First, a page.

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To get more from technology, bridge the IT-clinical divide

The divide between IT and clinicians might be deep, but bridging it can be the key to successful technology implementations.

It's no secret that IT staff often speaks a different language from clinicians. But bridging this IT-clinical communications divide could be a key element of maximizing the impact of IT initiatives and improving the quality of care.

Melissa Barthold, senior clinical solutions strategist at the University of Mississippi Medical Center, said that clinicians typically don't understand how data is collected or stored. This limits their vision for how technology can be used to improve care, and diminishes the benefits doctors and nurses derive from automated reports, among other things.

For example, Barthold talked about how one clinician at her facility asked IT staff to generate reports that included nursing mothers' health records of. The reports ended up including the records of men and older women as well. She said this incident illustrates both the inability of clinicians to describe to IT staff what they need and the lack of clinical understanding on the part of technical workers.

"We need to start putting data in in a way we can get it out," she said. IT and clinical workers both have a role to play. Doctors and nurses may improve the quality of their documentation with a better understanding of the technical processes that underlie what they're doing, but IT staff need to find ways to make data entry easier.

Part of the reason this divide persists could be attributed to the different ways clinical and IT staff approach their work. In her session at the HealthTech Council meeting in Chicago, Alisa Ray , executive director and CEO of the Certification Commission for Health Information Technology, said technical people generally approach projects in standardized ways. They sometimes even get criticized for being too rigid. On the other hand, clinical staff are more likely to take an individualized view of what needs to be done for each patient. This difference creates tension.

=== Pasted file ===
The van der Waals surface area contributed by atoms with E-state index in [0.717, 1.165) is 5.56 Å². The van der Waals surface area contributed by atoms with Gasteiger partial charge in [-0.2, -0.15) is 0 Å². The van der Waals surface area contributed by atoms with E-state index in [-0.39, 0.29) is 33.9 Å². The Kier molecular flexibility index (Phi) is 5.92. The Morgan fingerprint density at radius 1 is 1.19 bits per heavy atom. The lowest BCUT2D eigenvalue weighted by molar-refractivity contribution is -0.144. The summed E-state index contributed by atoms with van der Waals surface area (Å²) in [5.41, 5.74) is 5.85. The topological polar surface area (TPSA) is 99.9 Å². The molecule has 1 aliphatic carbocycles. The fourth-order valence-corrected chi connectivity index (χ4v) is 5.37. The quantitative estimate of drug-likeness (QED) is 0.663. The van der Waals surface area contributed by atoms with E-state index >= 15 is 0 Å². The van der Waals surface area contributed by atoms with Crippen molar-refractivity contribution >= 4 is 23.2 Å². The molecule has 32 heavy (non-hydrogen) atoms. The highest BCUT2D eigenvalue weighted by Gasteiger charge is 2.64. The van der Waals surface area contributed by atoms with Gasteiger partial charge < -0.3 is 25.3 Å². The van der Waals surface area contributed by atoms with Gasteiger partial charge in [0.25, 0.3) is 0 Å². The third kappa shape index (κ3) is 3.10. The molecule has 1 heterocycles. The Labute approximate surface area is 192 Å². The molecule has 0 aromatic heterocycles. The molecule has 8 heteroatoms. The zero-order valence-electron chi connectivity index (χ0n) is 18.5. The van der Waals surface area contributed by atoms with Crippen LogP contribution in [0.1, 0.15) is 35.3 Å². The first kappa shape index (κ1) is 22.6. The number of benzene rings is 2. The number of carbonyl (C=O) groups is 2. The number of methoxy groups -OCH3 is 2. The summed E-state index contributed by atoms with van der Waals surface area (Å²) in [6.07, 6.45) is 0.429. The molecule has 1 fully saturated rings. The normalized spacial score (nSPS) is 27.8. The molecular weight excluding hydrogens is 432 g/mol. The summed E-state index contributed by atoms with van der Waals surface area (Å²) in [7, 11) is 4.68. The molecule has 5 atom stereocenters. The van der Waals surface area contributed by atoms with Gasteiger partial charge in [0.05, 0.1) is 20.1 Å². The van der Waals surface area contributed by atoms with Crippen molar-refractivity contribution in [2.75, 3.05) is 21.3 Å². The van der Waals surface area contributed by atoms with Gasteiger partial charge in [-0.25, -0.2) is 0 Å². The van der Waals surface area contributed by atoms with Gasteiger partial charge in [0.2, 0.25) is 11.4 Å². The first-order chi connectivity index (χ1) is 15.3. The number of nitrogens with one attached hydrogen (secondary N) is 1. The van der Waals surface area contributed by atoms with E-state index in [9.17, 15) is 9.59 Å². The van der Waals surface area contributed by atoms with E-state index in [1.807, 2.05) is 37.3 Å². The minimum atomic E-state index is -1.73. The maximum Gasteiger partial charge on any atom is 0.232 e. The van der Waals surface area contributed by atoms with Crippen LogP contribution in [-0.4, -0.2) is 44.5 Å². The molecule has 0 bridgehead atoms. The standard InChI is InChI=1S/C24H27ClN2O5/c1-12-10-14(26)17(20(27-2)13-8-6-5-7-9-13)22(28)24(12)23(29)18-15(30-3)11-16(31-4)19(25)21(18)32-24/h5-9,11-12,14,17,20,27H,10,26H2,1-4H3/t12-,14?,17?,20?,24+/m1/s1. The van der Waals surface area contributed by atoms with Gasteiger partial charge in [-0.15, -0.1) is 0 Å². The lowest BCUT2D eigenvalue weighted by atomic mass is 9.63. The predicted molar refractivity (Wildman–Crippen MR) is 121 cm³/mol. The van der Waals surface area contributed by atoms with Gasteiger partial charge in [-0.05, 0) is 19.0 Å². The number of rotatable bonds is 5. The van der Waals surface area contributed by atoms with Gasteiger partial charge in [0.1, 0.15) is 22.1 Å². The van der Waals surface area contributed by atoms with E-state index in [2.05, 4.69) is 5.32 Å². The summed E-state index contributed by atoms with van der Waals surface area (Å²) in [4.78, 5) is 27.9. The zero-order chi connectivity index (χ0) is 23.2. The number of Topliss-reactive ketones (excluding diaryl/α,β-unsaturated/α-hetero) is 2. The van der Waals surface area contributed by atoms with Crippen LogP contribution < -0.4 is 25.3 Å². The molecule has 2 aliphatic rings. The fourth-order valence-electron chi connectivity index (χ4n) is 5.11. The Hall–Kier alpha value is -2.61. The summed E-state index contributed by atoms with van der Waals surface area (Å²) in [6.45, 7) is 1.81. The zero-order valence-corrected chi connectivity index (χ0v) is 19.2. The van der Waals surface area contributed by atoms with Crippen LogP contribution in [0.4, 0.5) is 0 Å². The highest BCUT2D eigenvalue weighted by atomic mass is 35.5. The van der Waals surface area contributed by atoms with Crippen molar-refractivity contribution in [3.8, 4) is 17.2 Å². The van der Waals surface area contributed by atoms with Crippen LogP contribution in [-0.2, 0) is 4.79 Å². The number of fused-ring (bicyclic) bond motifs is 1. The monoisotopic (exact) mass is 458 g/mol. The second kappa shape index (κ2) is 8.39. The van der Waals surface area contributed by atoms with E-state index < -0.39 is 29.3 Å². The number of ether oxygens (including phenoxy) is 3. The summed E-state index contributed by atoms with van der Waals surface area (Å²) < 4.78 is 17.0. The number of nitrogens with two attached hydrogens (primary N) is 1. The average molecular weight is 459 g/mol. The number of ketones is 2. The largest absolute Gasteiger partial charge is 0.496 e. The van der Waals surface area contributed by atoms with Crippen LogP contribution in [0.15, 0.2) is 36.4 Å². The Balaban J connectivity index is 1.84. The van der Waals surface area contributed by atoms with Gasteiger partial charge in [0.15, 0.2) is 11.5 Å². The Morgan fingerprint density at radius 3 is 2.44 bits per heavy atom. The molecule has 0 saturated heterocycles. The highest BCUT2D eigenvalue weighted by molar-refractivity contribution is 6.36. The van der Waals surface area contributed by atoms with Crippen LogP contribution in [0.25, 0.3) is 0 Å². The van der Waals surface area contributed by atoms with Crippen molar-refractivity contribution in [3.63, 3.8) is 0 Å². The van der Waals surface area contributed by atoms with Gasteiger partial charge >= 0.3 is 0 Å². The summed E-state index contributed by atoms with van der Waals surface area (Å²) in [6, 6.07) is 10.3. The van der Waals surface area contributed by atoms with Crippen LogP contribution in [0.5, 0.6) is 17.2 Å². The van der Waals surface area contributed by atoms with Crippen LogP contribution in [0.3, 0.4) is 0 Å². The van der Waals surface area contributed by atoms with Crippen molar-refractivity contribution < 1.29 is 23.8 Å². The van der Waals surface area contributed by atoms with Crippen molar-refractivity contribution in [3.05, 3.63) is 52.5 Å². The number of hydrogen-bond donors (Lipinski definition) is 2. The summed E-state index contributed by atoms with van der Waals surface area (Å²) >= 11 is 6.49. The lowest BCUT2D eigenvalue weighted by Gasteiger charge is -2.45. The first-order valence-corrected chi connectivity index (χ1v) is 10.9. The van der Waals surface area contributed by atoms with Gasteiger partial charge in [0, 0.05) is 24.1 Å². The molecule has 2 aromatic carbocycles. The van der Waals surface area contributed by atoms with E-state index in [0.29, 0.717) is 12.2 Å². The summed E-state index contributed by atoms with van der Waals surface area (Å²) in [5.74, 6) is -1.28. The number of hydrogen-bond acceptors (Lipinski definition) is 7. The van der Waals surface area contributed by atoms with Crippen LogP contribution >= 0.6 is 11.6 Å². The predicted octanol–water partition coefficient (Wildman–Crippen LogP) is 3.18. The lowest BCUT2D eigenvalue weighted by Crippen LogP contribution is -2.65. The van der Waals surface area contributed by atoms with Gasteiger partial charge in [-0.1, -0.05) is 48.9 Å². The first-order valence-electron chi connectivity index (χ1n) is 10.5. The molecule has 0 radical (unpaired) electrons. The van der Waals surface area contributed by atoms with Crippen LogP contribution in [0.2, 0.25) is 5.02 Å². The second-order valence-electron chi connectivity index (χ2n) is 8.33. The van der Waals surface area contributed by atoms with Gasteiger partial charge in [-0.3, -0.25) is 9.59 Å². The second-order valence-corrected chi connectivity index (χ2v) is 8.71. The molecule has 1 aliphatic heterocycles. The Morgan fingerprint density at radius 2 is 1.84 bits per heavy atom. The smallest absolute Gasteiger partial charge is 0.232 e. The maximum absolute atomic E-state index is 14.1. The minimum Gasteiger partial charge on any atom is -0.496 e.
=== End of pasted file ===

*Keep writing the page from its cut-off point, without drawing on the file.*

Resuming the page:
The standardized approach, however, is necessary for the success of IT projects, Ray said. While it might not be possible for technical staff to change that approach, they can adjust the way they present their work to doctors and nurses. Rather than telling clinicians they must document their actions in a certain way or deliver care according to a rigid playbook, technicians need to humanize IT projects and help clinicians understand how they will help patients. Solutions will have to come sooner rather than later. Ray said the penalties for unnecessary hospital readmission that recently kicked in as part of the Affordable Care Act will place a premium on information exchange. Hospitals need to have the technical ability to exchange patient data with primary care doctors, and clinicians need to use this information in a meaningful way. This means systems will have to be implemented and used in an interoperable manner.

"That's where the rubber meets the road, where the challenge is. There's a lot that happens in that implementation," Ray said.

Patrick Sullivan, director of the Captain James A. Lovell Federal Health Care Center, said he feels physicians are ready to embrace technology to care for patients. It's just a matter of making sure they understand the tools they have available and giving them tools that actually influence quality of care. "In many cases it's about ensuring that everybody understands what's being measured and what the impact is on the patient," he said.

Sullivan said providing clinicians with real-time measures of quality is one way to motivate doctors and nurses to embrace technology. It taps into their natural desire to deliver the best care possible, and can illustrate improvements that might follow the adoption of a decision support system or other piece of technology.

The growing number of nurse informaticists also could help bridge the IT-clinical divide, Barthold said. These professionals often are clinically trained nurses who have received extra technical training, so they understand both realms. As more nurse informaticists gain these kinds of skills, they could take on a larger role in hospitals serving as a liaison between clinical and IT departments.

Let us know what you think about the story; email Ed Burns, news writer, or contact @EdBurnsTT on Twitter.

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